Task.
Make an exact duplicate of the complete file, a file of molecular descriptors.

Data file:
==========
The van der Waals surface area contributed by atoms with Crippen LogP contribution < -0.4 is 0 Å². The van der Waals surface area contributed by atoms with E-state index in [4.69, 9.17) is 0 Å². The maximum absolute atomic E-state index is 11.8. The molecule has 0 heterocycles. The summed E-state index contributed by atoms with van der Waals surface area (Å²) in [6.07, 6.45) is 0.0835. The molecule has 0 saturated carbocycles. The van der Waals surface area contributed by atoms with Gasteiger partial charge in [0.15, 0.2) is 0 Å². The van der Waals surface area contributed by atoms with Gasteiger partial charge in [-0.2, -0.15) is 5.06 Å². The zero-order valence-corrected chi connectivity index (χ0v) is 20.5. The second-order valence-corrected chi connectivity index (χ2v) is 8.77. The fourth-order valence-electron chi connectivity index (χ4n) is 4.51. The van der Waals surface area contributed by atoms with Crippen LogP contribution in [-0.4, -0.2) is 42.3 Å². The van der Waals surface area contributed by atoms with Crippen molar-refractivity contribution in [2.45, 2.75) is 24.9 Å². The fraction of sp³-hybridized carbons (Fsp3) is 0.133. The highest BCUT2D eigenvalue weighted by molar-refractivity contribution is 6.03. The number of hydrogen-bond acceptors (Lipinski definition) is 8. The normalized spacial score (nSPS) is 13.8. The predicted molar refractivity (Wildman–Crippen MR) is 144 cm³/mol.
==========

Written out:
The van der Waals surface area contributed by atoms with Crippen LogP contribution < -0.4 is 0 Å². The van der Waals surface area contributed by atoms with E-state index in [4.69, 9.17) is 0 Å². The maximum absolute atomic E-state index is 11.8. The molecule has 0 heterocycles. The summed E-state index contributed by atoms with van der Waals surface area (Å²) in [6.07, 6.45) is 0.0835. The molecule has 0 saturated carbocycles. The van der Waals surface area contributed by atoms with Gasteiger partial charge in [0.15, 0.2) is 0 Å². The van der Waals surface area contributed by atoms with Gasteiger partial charge in [-0.2, -0.15) is 5.06 Å². The zero-order valence-corrected chi connectivity index (χ0v) is 20.5. The second-order valence-corrected chi connectivity index (χ2v) is 8.77. The fourth-order valence-electron chi connectivity index (χ4n) is 4.51. The van der Waals surface area contributed by atoms with Crippen LogP contribution in [-0.4, -0.2) is 42.3 Å². The van der Waals surface area contributed by atoms with Crippen molar-refractivity contribution in [2.45, 2.75) is 24.9 Å². The fraction of sp³-hybridized carbons (Fsp3) is 0.133. The highest BCUT2D eigenvalue weighted by molar-refractivity contribution is 6.03. The number of hydrogen-bond acceptors (Lipinski definition) is 8. The normalized spacial score (nSPS) is 13.8. The predicted molar refractivity (Wildman–Crippen MR) is 144 cm³/mol.